Art History 123
An overview of the major movements of modern art, beginning with postimpressionism in the late 19th century and moving through fauvism, expressionism, cubism, futurism, constructivism, Dadaism, surrealism, abstract expressionism, ­pop art, and minimalism.

Modern Architecture: 1850–1950
Art History 125
A history of modern architecture from its emergence in Western Europe during the 18th century to its widespread presence and diversification by the end of World War II. The course pays particular attention to the ways in which architects have responded to, and participated in, formal and aesthetic developments in other arts, as well as the role of architecture in broader technological, economic, and social-political transformations. Figures discussed include Schinkel, Paxton, Sullivan, Wright, Oud, Corbusier, Mies, and Aalto.

Modern Architecture: Going Global, 1930-90
Art History 126
A survey of the global implications of architectural modernism, particularly as articulated in 20th-century practices and theories. The course covers such movements as brutalism, functionalism, corporate architecture, phenomenology, postmodernism, and deconstruction. It also interrogates the social and political function of the built environment, addressing social housing, third-world development, and urbanism.

Art of the Ancient Near East
Art History 128
This course examines the art and culture of Mesopotamia, a region corresponding to present-day Iraq, Syria, and Iran. Here, in the millennia before Christ, from roughly 3500 bce to 330 bce, the first urban societies arose, writing was invented, empires were born, and great power and wealth were amassed. The successive peoples of the region—Sumerians, Babylonians, Assyrians, and Persians—produced a rich visual culture, ranging from carved palace reliefs to ivory, gold, and bronze luxury goods. These works are considered within their social, political, and cultural contexts.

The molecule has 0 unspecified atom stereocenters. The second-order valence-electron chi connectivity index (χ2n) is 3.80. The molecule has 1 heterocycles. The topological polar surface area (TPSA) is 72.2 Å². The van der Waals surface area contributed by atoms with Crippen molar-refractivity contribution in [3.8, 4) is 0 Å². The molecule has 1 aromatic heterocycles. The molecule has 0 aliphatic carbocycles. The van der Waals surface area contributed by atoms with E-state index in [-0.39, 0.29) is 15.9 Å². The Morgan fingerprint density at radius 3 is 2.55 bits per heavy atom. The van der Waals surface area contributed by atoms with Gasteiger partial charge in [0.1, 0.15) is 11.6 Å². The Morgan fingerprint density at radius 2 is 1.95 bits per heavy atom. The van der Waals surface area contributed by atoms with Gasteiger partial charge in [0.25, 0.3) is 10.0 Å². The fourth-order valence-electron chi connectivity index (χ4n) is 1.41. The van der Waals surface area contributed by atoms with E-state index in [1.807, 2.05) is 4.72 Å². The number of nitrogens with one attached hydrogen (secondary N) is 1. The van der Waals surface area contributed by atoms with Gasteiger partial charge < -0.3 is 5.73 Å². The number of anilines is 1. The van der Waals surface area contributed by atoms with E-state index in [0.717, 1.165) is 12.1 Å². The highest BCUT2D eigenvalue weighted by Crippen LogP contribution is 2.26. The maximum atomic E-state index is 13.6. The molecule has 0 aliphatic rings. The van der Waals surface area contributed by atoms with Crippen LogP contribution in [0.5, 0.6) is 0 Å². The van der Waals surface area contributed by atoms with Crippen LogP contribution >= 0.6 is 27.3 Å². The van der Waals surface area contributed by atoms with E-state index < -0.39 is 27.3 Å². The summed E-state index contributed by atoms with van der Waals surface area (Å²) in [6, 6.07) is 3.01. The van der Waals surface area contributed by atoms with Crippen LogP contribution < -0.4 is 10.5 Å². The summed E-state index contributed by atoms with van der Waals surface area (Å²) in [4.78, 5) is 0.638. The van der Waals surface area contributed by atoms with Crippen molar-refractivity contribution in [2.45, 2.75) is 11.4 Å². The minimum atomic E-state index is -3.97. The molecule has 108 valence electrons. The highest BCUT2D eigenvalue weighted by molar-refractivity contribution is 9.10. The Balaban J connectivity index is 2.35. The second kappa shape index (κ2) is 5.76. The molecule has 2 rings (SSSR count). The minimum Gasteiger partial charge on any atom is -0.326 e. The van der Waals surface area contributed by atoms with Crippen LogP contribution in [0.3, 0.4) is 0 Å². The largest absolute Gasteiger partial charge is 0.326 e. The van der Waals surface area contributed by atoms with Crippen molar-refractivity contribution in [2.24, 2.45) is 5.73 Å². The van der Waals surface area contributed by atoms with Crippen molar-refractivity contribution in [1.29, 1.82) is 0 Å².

Introduction to Visual Culture
Art History 130
An introduction to the discipline of art history and to visual artifacts more broadly defined. Participants learn ways to look at, think about, and describe art through assignments based on observation of works at museums and galleries. The course is designed for those with an interest, but no formal course work, in art history.

The Cultural Practice of Mapping
Art History 132
Astrolabes, sea charts, atlases, and, more recently, global positioning systems (GPS) and geographic information systems (GIS) are all tools for the navigation and mapping of the surface of the earth. This course examines the visual history and cultural production of maps as various discourses on power, nation building, identity formation, and economics. Texts by geographers, sociologists, and urban and art historians.